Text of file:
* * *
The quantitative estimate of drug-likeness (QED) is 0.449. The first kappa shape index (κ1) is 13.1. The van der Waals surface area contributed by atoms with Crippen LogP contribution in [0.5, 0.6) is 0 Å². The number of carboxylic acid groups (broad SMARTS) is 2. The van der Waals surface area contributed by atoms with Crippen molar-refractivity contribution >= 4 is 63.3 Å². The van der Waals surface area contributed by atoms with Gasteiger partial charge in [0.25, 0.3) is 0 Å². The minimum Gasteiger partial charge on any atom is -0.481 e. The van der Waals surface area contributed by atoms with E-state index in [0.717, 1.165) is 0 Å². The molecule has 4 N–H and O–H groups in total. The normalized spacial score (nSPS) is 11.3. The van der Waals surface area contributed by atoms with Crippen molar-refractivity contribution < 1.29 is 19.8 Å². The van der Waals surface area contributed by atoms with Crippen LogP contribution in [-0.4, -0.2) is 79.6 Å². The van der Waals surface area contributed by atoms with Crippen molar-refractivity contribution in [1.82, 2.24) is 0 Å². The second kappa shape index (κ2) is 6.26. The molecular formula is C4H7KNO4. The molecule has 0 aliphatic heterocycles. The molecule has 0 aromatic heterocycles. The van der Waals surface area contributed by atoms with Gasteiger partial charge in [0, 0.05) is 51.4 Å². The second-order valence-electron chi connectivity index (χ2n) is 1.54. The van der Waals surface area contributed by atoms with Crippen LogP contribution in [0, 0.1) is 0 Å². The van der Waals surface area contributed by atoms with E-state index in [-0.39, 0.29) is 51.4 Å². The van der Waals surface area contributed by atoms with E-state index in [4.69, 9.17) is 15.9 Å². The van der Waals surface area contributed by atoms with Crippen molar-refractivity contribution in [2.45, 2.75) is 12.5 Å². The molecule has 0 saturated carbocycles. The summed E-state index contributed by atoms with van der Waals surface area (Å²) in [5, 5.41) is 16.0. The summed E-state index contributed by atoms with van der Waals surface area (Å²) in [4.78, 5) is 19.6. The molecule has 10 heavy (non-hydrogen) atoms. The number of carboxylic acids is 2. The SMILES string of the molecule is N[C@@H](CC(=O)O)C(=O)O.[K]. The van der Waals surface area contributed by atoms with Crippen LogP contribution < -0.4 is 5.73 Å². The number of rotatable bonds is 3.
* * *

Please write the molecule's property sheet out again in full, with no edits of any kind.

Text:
The quantitative estimate of drug-likeness (QED) is 0.449. The first kappa shape index (κ1) is 13.1. The van der Waals surface area contributed by atoms with Crippen LogP contribution in [0.5, 0.6) is 0 Å². The number of carboxylic acid groups (broad SMARTS) is 2. The van der Waals surface area contributed by atoms with Crippen molar-refractivity contribution >= 4 is 63.3 Å². The van der Waals surface area contributed by atoms with Gasteiger partial charge in [0.25, 0.3) is 0 Å². The minimum Gasteiger partial charge on any atom is -0.481 e. The van der Waals surface area contributed by atoms with E-state index in [0.717, 1.165) is 0 Å². The molecule has 4 N–H and O–H groups in total. The normalized spacial score (nSPS) is 11.3. The van der Waals surface area contributed by atoms with Crippen molar-refractivity contribution < 1.29 is 19.8 Å². The van der Waals surface area contributed by atoms with Crippen LogP contribution in [-0.4, -0.2) is 79.6 Å². The van der Waals surface area contributed by atoms with Crippen molar-refractivity contribution in [1.82, 2.24) is 0 Å². The second kappa shape index (κ2) is 6.26. The molecular formula is C4H7KNO4. The molecule has 0 aliphatic heterocycles. The molecule has 0 aromatic heterocycles. The van der Waals surface area contributed by atoms with Gasteiger partial charge in [0, 0.05) is 51.4 Å². The second-order valence-electron chi connectivity index (χ2n) is 1.54. The van der Waals surface area contributed by atoms with Crippen LogP contribution in [0, 0.1) is 0 Å². The van der Waals surface area contributed by atoms with E-state index in [-0.39, 0.29) is 51.4 Å². The van der Waals surface area contributed by atoms with E-state index in [4.69, 9.17) is 15.9 Å². The van der Waals surface area contributed by atoms with Crippen molar-refractivity contribution in [2.45, 2.75) is 12.5 Å². The molecule has 0 saturated carbocycles. The summed E-state index contributed by atoms with van der Waals surface area (Å²) in [5, 5.41) is 16.0. The summed E-state index contributed by atoms with van der Waals surface area (Å²) in [4.78, 5) is 19.6. The molecule has 10 heavy (non-hydrogen) atoms. The number of carboxylic acids is 2. The SMILES string of the molecule is N[C@@H](CC(=O)O)C(=O)O.[K]. The van der Waals surface area contributed by atoms with Crippen LogP contribution < -0.4 is 5.73 Å². The number of rotatable bonds is 3.